A couple of weeks ago, I had my *first ever* poetry interview!
It was for writer in residence role with Writing East Midlands, working on a project called Write Here: Sanctuary. It's an amazing piece of work in collaboration with a charitable organisation called City of Sanctuary, which runs services for refugees and asylum seekers in the East Midlands. The project itself involved facilitating creative writing workshops for refugee groups in three cities, Derby, Leicester and Nottingham, and the team at Writing East Midlands were looking for three Writers in Residence, as well as three Shadow Writers in Residence, in order to facilitate the project.
I applied for the shadow role for Nottingham, and I was completely surprised when I got the call for the interview. The Writing East Midlands office is massively hard to find, but luckily I arrived in Hockley thirty minutes before the interview, and after much anxious traipsing up and down the street, I finally found the right building.
The interview itself went pretty well; I answered all the questions the best that I could and I only said one embarrassing thing during the whole interview - which is pretty good going for me!
Then, while I was waiting to hear back from that interview, I had another poetry interview! (Because, as we all know, poetry jobs are very much like buses.)
|Or even a bendy buses!|
The second interview was also for a writer in residence position, this time at the Cheltenham Literature Festival. There were two projects available: one working in a local Cheltenham secondary school in conjunction with First Story, and the other working with young people who are unable to attend mainstream education for health reasons. Both of the projects sounded fantastic, and both were year-long commitments, which was really exciting!
I must confess, when I applied for the Cheltenham one, I wasn't quite aware of just how far away Cheltenham was, but nothing ventured nothing gained, am I right?
Again, I think I gave a pretty good interview (It's easier to do interviews when you actually care about the job that you're being interviewed for - who knew?!) and the interviewers were really interested in my writing, and so passionate about creative writing and public engagement too. They'd also looked me up on the internet and found my youtube channel - filled with rude poems about genitalia - so I wasn't sure if that was going to count in my favour or not!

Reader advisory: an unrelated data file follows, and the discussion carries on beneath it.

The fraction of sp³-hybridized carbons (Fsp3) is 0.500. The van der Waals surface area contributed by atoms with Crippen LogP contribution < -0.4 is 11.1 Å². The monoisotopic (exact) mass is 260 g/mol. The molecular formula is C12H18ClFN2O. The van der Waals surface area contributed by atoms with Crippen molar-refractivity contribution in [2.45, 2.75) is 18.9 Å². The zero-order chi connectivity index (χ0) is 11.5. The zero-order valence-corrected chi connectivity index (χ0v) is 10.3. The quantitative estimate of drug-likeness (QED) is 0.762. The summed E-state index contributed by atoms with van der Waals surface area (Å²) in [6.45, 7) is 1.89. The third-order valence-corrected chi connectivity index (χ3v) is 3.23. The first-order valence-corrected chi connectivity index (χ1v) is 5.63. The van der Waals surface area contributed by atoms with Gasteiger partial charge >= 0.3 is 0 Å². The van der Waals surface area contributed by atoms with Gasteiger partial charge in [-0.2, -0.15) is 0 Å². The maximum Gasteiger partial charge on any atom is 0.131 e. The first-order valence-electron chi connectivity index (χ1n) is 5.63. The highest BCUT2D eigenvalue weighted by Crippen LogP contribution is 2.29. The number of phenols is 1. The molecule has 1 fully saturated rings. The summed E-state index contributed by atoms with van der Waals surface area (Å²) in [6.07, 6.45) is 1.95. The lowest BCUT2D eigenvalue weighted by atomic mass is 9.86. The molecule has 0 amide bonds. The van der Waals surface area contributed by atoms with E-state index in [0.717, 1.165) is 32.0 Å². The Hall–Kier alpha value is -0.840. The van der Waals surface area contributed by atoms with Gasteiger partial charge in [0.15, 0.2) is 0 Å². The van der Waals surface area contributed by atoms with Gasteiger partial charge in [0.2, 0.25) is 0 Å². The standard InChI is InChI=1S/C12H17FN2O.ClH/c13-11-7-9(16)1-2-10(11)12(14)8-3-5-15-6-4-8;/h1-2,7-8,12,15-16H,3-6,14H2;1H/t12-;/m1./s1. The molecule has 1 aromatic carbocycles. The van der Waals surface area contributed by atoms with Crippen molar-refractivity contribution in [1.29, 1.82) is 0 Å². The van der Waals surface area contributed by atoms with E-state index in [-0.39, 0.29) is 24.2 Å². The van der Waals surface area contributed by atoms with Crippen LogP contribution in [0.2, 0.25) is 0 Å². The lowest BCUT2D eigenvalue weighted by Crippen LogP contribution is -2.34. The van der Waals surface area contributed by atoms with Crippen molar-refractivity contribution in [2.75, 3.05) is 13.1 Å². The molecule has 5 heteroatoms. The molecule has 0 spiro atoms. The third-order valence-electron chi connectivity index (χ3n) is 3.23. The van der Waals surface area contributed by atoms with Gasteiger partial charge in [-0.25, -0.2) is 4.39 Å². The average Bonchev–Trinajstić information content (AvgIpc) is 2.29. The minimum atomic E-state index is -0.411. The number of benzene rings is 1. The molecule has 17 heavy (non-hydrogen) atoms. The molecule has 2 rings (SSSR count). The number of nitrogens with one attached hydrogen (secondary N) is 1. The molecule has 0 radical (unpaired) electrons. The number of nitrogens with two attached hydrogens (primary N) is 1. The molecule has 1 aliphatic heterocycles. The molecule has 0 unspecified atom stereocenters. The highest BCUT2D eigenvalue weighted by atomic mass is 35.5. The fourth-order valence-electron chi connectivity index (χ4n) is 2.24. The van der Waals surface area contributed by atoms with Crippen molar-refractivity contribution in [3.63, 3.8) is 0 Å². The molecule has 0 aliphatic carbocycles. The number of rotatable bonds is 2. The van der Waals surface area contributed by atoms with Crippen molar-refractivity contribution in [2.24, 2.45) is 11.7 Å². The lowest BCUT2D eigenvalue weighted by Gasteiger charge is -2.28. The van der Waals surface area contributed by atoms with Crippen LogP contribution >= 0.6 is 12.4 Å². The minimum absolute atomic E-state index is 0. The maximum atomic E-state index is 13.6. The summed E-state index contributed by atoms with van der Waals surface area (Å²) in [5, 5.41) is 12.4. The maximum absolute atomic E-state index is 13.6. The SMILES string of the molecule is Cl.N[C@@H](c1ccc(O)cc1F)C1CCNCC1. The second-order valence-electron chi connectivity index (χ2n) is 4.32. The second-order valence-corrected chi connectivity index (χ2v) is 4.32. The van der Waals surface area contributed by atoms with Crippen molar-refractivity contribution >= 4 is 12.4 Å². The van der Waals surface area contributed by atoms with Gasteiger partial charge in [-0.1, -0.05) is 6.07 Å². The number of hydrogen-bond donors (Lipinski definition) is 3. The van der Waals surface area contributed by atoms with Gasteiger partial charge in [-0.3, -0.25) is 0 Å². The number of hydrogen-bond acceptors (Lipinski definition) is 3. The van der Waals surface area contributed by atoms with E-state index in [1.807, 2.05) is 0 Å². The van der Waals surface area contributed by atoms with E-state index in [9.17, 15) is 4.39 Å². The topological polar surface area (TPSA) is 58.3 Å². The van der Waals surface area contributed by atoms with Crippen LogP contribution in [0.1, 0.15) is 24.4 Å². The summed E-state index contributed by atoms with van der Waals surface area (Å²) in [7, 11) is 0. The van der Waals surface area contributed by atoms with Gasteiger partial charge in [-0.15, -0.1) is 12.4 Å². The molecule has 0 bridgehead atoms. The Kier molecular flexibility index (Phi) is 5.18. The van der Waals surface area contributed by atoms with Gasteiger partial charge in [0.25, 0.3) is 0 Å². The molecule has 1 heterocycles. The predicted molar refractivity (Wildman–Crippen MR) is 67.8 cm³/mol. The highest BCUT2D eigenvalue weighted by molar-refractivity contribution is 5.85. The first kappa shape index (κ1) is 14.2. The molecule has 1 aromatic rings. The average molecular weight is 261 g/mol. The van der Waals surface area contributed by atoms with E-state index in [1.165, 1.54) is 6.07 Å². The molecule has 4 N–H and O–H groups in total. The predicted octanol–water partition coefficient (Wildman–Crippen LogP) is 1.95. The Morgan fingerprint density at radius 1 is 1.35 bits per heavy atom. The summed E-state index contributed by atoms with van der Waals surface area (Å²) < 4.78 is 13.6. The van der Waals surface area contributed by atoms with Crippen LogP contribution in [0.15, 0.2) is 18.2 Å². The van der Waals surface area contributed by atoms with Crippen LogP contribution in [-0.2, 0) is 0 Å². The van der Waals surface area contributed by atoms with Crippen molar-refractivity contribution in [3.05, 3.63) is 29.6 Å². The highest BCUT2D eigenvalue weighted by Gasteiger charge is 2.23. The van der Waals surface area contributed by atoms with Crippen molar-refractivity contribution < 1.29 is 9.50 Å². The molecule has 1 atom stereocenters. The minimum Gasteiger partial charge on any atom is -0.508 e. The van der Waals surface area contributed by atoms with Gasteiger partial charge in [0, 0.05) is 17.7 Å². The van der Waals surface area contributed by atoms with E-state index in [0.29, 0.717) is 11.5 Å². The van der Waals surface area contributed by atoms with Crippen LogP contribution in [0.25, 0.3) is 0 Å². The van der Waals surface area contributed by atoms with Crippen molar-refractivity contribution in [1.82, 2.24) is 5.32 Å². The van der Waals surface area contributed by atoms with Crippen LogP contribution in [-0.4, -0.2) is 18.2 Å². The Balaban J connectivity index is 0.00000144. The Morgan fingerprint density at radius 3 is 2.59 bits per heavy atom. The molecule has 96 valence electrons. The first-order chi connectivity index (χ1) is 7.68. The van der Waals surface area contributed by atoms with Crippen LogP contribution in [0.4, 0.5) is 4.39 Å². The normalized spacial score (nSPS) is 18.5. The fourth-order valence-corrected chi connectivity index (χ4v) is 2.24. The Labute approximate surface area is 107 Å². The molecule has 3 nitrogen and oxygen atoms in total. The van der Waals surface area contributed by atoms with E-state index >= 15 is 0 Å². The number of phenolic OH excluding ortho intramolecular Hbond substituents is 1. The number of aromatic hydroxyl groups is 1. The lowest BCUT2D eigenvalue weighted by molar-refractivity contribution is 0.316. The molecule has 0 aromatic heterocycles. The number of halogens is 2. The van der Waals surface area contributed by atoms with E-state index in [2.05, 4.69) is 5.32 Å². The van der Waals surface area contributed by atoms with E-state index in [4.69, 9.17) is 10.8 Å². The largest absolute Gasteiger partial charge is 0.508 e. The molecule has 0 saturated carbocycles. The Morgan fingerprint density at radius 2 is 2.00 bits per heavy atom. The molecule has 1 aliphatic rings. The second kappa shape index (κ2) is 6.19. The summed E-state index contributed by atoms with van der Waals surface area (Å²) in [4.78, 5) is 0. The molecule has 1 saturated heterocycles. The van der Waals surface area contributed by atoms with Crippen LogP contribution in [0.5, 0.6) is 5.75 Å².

In the end, I was completely delighted to be chosen for the Write Here: Sanctuary project, working with Nottingham writer Rich Goodson, who will be leading the workshops in Nottingham. We'll be having a training session soon and I'm really looking forward to meeting the writers from Derby and Leicester too!
I didn't get either of the positions in Cheltenham, but they did say they wanted to keep in touch with me, in case any other opportunities turn up, so fingers crossed that something else happens as a result of that meeting as well.
Then, a few days after that, I got an email to say that one of my poems, Liaison, had been chosen for publication on the Spilling Cocoa over Martin Amis website.
I love Spilling Cocoa because they're one of the few poetry publishers that actively encourages the submission of funny poems. They cater to all senses of humour: the silly and the raucous, the satirical and the surreal, the puerile and the highbrow, and I think there's a real gap in the market for this kind of writing, particularly on the poetry side of things.
Anyway, enough of my proselytising! Go and visit their website and see for yourself! (Or check out my poem here.)
Also this week, we had an incredible turn out for Crosswords, the spoken word open mic night that I run in the caves of the Malt Cross in Nottingham. The venue was full to bursting, with an audience of over forty people, including eighteen excellent open mic performers and a really brilliant featured set from Jodie Hannis.
|Ridiculously blurry photo, but you get the idea...|
Thanks to everyone who came along to perform and to support great quality spoken word! We'll be back in the caves on Wednesday 14th September, when our special guest performer will be Hazel Monaghan, the winner of the Southwell Slam and reigning Bard of Southwell!
This Wednesday, I'm doing a drop in family poetry workshop at the Museum of Cambridge as part of the Summer at the Museums series with the University of Cambridge. We'll have loads of great games and activities suitable for all ages, and I'm really looking forward to it! If you're free on Wednesday, and you're in the Cambridge area, you should definitely come along. It's £2.50 per child and we'll be at the Museum from 11am to 3pm. Hope to see some of you there!
|Packaging display at the Museum of Cambridge|
Then, on Saturday 20th August, I'm heading down to Folk East in Suffolk to perform some poems as part of the Soapbox stage at the festival. Hosted by Amy Wragg, the Soapbox stage is one of the most eclectic and inventive stages I've ever performed on, and it's filled to the brim with amazing poets, musicians and bands! I'll be performing during the Words and Verses segment on Saturday evening, sharing the stage with the very wonderful Christine York, Yanny Mac, Nikki Marrone and Tom the Zengineer
|The Soapbox Stage at Folk East!|
It's going to be a lot of fun and I can't wait to see some of my favourite poets and performers from across East Anglia! If you fancy a bit of Suffolk-based folk (with lashing of spoken word thrown in) tickets are still available for Folk East - check out their website for more detail!
Then, we'll be getting into September, when I have some very exciting bookings in places like Newcastle and Hackney Downs. But I'm going to save those for another day...